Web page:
1. The facts in this case are not relevant to the point which we have to decide. The following only is relevant. The Election Officer of Kistna passed an order to which one Mr. Rama Yogi took objection. Mr. Rama Yogi filed an appeal in Form VI in accordance with Rule 12 of the rules for the preparation of Electoral Rolls. That rule says:
Any person feeling aggrieved by any order passed under Sub-rule (a) of Rule 11 by the Ejection Officer may prefer an appeal against such order to the election authority or to such person or persons as he may empower for hearing and disposing of such appeals.
2. The rule then goes on to prescribe that the appeal shall be in Form VI and shall be addressed to the appellate authority through an Election Officer and presented to the latter within five days of the passing of the order appealed against. Under Sub-rule (2) the Election Officer shall forward every such appeal to the appellate authority together with a statement of the material facts of the case, the relevant papers and his own remarks on the grounds of appeal. The order of the appellate authority on such appeal shall be final and shall not be liable to be questioned in any legal proceeding.
3. It would seem on a reading of that rule that what is contemplated is that the appeal to the appellate authority shall be considered by him on the written material forwarded through the Election Officer by the appellant. But under Rule 14 a right is given to the appellant to appear and be heard either in person or by an agent duly authorised in writing. It seems to me that it is for the person appealing to intimate his intention of appearing in person or through an agent because although there is provision under Rule 13 for notice to be sent by the Election Officer to the persons concerned, under Rule 11(a) there is no provision for the appellate authority to give notice to anybody. There is nothing to prevent an appellant intimating his desire to be heard under Rule 14 in his appeal notice in Form VI. I specially wish to guard myself against any suggestion that ample opportunity should not however be given to any person to appear by which I mean that if the appellate authority disposes of the matter in such time that it was impossible for the person aggrieved to intimate to him his intention of appearing, then I think that in such a case this Court might possibly think fit to interfere. But in this case what happened was this. The appeal was filed on the 1st October, 1936. It was disposed of on the 2nd November. Between the 1st October and the 2nd November, Mr. Rama Yogi appears to have done nothing. He did not intimate that he desired to be heard personally or by an agent; he does not appear even to have written to the appellate authority and so on the facts before him, that is, the documents forwarded by the Election Officer, the Inspector disposed of the appeal dismissing it. There is therefore before us no question of jurisdiction.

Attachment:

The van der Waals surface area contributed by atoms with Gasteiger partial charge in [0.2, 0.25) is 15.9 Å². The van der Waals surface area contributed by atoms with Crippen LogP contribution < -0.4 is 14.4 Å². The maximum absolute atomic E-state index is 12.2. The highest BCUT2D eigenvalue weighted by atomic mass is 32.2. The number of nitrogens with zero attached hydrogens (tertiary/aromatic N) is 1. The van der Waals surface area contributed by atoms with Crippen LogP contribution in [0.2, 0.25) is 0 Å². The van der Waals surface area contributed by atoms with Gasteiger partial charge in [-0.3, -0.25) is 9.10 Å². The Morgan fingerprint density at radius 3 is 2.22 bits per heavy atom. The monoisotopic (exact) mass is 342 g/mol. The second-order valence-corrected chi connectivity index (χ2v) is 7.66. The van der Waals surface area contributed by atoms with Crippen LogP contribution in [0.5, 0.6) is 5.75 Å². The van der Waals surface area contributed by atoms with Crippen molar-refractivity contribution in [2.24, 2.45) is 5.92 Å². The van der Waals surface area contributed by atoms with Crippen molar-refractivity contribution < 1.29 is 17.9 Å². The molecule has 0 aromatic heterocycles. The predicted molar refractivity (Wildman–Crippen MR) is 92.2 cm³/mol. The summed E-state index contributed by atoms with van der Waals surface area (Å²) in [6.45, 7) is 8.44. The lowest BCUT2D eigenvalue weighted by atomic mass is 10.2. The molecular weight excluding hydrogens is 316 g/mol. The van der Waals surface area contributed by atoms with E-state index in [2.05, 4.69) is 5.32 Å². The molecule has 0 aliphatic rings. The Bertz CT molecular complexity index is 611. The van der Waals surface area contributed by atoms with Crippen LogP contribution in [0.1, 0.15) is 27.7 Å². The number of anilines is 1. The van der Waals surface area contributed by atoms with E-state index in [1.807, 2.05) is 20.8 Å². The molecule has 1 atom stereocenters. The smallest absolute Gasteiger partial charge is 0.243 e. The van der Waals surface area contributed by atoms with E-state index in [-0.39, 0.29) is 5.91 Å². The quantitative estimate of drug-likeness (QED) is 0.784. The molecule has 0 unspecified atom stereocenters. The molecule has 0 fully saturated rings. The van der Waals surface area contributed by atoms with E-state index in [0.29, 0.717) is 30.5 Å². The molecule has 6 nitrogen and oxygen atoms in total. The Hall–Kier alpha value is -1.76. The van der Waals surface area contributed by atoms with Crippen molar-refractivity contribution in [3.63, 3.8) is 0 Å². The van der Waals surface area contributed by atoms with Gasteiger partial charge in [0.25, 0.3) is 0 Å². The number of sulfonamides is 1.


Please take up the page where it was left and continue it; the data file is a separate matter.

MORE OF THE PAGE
4. There appears to be no matter here contrary to the well-known rules governing writs of certiorari because it does not appear on these facts that the appellate authority, the Inspector has acted in any way in conflict with the jurisdiction conferred upon him by the rules.
5. There is one other aspect of this case which may be referred to. Mr. Tampoe in an affidavit which has been placed before us states that full instructions were given to two persons whom he understood to be representing the objector regarding the rolls of the villages of Jagayyapet with which we are not now concerned and Muppala with which we are. According to Mr. Tampoe he told these two gentlemen that they must represent everything that was necessary before him in writing and in the case of one of them we are told that he was at one time an Advocate of this High Court. This is mentioned because it does appear that even on the merits in fact there has been any denial of a hearing to the petitioner. Speaking for myself I think he was abreast of everything, that was going on and he has only invoked these proceedings because he has failed.
6. I might add that in order to avoid a repetition of petitions of this sort it would be advisable for the Inspector to issue some sort of a notice and I would suggest perhaps the office of the Election Officer might be convenient spot giving some simple instructions to people proposing to file appeals or at least to put up a notice in his own office.
7. For the above reasons, this petition is dismissed with costs Rs. 100.
Lakshmana Rao, J.
8. I agree.